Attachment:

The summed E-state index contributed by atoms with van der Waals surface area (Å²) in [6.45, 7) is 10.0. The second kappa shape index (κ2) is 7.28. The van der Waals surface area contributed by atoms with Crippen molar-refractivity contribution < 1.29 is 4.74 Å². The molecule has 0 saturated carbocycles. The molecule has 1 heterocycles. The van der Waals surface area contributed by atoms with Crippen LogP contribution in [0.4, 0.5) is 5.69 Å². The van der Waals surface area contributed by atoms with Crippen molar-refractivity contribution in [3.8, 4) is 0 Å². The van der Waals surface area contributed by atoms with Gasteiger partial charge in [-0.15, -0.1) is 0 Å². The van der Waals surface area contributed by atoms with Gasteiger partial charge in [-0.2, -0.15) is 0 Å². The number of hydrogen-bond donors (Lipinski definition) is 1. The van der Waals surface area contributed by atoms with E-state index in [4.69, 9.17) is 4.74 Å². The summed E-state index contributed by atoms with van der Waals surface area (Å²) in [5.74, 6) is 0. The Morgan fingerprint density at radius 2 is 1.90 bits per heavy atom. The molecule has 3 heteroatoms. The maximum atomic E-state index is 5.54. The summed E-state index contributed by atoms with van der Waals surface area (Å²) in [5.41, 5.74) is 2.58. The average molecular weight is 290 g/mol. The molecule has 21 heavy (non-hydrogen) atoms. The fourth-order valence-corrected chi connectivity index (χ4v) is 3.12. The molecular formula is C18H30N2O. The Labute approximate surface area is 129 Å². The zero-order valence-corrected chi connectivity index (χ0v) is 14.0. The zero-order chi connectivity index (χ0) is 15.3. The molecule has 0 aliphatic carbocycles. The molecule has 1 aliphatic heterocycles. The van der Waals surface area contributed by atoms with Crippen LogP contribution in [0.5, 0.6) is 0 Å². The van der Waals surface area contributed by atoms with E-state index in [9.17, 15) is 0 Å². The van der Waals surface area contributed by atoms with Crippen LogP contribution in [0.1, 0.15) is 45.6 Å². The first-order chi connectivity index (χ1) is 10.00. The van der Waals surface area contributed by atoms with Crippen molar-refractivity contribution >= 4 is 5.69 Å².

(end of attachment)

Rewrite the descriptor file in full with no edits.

The summed E-state index contributed by atoms with van der Waals surface area (Å²) in [6.45, 7) is 10.0. The second kappa shape index (κ2) is 7.28. The van der Waals surface area contributed by atoms with Crippen molar-refractivity contribution < 1.29 is 4.74 Å². The molecule has 0 saturated carbocycles. The molecule has 1 heterocycles. The van der Waals surface area contributed by atoms with Crippen LogP contribution in [0.4, 0.5) is 5.69 Å². The van der Waals surface area contributed by atoms with Crippen molar-refractivity contribution in [3.8, 4) is 0 Å². The van der Waals surface area contributed by atoms with Gasteiger partial charge in [-0.15, -0.1) is 0 Å². The van der Waals surface area contributed by atoms with Gasteiger partial charge in [-0.2, -0.15) is 0 Å². The number of hydrogen-bond donors (Lipinski definition) is 1. The van der Waals surface area contributed by atoms with E-state index in [4.69, 9.17) is 4.74 Å². The summed E-state index contributed by atoms with van der Waals surface area (Å²) in [5.74, 6) is 0. The Morgan fingerprint density at radius 2 is 1.90 bits per heavy atom. The molecule has 3 heteroatoms. The maximum atomic E-state index is 5.54. The summed E-state index contributed by atoms with van der Waals surface area (Å²) in [5.41, 5.74) is 2.58. The average molecular weight is 290 g/mol. The molecule has 21 heavy (non-hydrogen) atoms. The fourth-order valence-corrected chi connectivity index (χ4v) is 3.12. The molecular formula is C18H30N2O. The Labute approximate surface area is 129 Å². The zero-order valence-corrected chi connectivity index (χ0v) is 14.0. The zero-order chi connectivity index (χ0) is 15.3. The molecule has 0 aliphatic carbocycles. The molecule has 1 aliphatic heterocycles. The van der Waals surface area contributed by atoms with Crippen LogP contribution in [0.5, 0.6) is 0 Å². The van der Waals surface area contributed by atoms with E-state index in [9.17, 15) is 0 Å². The van der Waals surface area contributed by atoms with Crippen LogP contribution in [0.1, 0.15) is 45.6 Å². The first-order chi connectivity index (χ1) is 10.00. The van der Waals surface area contributed by atoms with Crippen molar-refractivity contribution >= 4 is 5.69 Å².